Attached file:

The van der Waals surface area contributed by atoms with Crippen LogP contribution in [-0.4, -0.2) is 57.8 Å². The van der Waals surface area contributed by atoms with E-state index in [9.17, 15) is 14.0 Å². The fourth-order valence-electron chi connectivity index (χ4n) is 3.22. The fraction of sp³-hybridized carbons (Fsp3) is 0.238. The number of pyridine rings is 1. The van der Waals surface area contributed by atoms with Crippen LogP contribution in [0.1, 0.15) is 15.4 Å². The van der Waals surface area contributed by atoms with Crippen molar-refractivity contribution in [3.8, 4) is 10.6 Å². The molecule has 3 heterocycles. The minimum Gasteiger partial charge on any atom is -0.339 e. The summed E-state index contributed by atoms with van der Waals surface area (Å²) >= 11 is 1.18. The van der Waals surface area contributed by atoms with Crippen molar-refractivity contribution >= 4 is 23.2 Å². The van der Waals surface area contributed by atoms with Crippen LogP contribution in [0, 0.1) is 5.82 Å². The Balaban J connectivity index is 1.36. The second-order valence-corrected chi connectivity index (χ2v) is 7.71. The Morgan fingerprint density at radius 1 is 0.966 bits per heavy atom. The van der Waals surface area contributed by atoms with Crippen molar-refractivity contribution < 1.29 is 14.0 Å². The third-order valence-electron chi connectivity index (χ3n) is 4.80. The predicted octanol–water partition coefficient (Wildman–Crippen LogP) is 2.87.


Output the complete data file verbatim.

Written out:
The van der Waals surface area contributed by atoms with Crippen LogP contribution in [-0.4, -0.2) is 57.8 Å². The van der Waals surface area contributed by atoms with E-state index in [9.17, 15) is 14.0 Å². The fourth-order valence-electron chi connectivity index (χ4n) is 3.22. The fraction of sp³-hybridized carbons (Fsp3) is 0.238. The number of pyridine rings is 1. The van der Waals surface area contributed by atoms with Crippen LogP contribution in [0.1, 0.15) is 15.4 Å². The van der Waals surface area contributed by atoms with Crippen molar-refractivity contribution in [3.8, 4) is 10.6 Å². The molecule has 3 heterocycles. The minimum Gasteiger partial charge on any atom is -0.339 e. The summed E-state index contributed by atoms with van der Waals surface area (Å²) >= 11 is 1.18. The van der Waals surface area contributed by atoms with Crippen molar-refractivity contribution >= 4 is 23.2 Å². The van der Waals surface area contributed by atoms with Crippen LogP contribution in [0, 0.1) is 5.82 Å². The Balaban J connectivity index is 1.36. The second-order valence-corrected chi connectivity index (χ2v) is 7.71. The Morgan fingerprint density at radius 1 is 0.966 bits per heavy atom. The van der Waals surface area contributed by atoms with Crippen molar-refractivity contribution < 1.29 is 14.0 Å². The third-order valence-electron chi connectivity index (χ3n) is 4.80. The predicted octanol–water partition coefficient (Wildman–Crippen LogP) is 2.87.